By Kevin Jagernauth | The Playlist October 16, 2013 at 4:27PM
If the sheer image of James Caan looking that fucking cool on a DVD cover isn't enough to get you to pick it up, we don't know what to tell you. So yes, Michael Mann's "Thief" is Criterion approved, and thus you have to the go ahead to buy it in January.
The boutique label is issuing the director's first theatrical feature, and while the content will be thin, this will probably be the best looking version of the 1981 flick ever. The tale of a safe-cracker on one last gig has been given a new 4K restoration, and will arrive with a commentary track by Mann and Caan, along with new interviews with the pair, along with Tangerine Dream who provided the excellent score to the movie. If you haven't seen this one yet, now's the time.
Continuing in the vein of intimate flicks, Criterion will drop Terence Davies' "The Long Day Closes," his 1992 flick about a young boy growing up in 1950s Liverpool. Again, the extras here are minimal — commentary and a vintage TV special being the big draws — but then again, Davies isn't exactly the kind of filmmaker whose pictures are produced with extensive bonus content in mind, so this is still one to take notice of.
Also from 1992 is deadpan master Aki Kaurismaki's "La Vie De Boheme," which features his cast of regulars, André Wilms, Matti Pellonpää, and Karl Väänänen, as a poet, painter, and composer respectively, who struggle to get by in this adaptation of the stories by Henri Murger. And like the aforementioned films, extras are slight — the big one here is a 1 hour doc on the making of the movie — but again, that we're even getting a Kaurismaki flick at all is reason enough for celebration.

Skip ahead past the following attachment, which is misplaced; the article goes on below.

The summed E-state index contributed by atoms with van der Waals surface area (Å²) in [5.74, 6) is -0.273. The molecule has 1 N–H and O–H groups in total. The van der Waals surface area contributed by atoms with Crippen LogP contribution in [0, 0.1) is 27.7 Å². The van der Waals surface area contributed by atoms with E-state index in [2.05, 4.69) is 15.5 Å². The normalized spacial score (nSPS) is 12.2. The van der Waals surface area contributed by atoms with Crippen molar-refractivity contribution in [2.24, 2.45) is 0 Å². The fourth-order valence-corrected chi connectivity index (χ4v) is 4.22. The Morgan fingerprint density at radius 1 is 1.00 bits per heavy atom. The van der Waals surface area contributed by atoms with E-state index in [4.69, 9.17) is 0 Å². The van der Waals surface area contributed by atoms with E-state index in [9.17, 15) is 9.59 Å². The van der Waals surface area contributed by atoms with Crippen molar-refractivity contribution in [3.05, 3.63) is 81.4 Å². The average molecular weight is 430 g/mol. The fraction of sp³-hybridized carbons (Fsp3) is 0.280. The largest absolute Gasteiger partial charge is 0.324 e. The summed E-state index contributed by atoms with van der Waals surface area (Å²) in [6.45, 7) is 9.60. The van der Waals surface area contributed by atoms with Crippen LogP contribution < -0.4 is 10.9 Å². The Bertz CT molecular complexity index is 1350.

The last title getting the wacky C in January is Stanley Kramer's "It's A Mad, Mad, Mad, Mad World" and it's unlike the titles above, it's overflowing with extras, starting with a 197-minute extended cut of the film, featuring scenes appearing for the first time on this disc. A new audio commentary and documentary join an insane amount of vintage material as well, that will give full scope and perspective to the wild, goose-chase, comedy movie.
For those of you aching for more Satyajit Ray on your shelf, the Eclipse line is dropping "Late Ray," featuring three of the Indian master's movies: "The Home And The World," "An Enemy Of The People" and "The Stranger." These are all streaming now on Hulu, but if you prefer hard discs, here you go.
And finally, the stone-cold noir classic "Rififi" and Akira Kurosawa's "Throne Of Blood" are getting Blu-ray upgrades.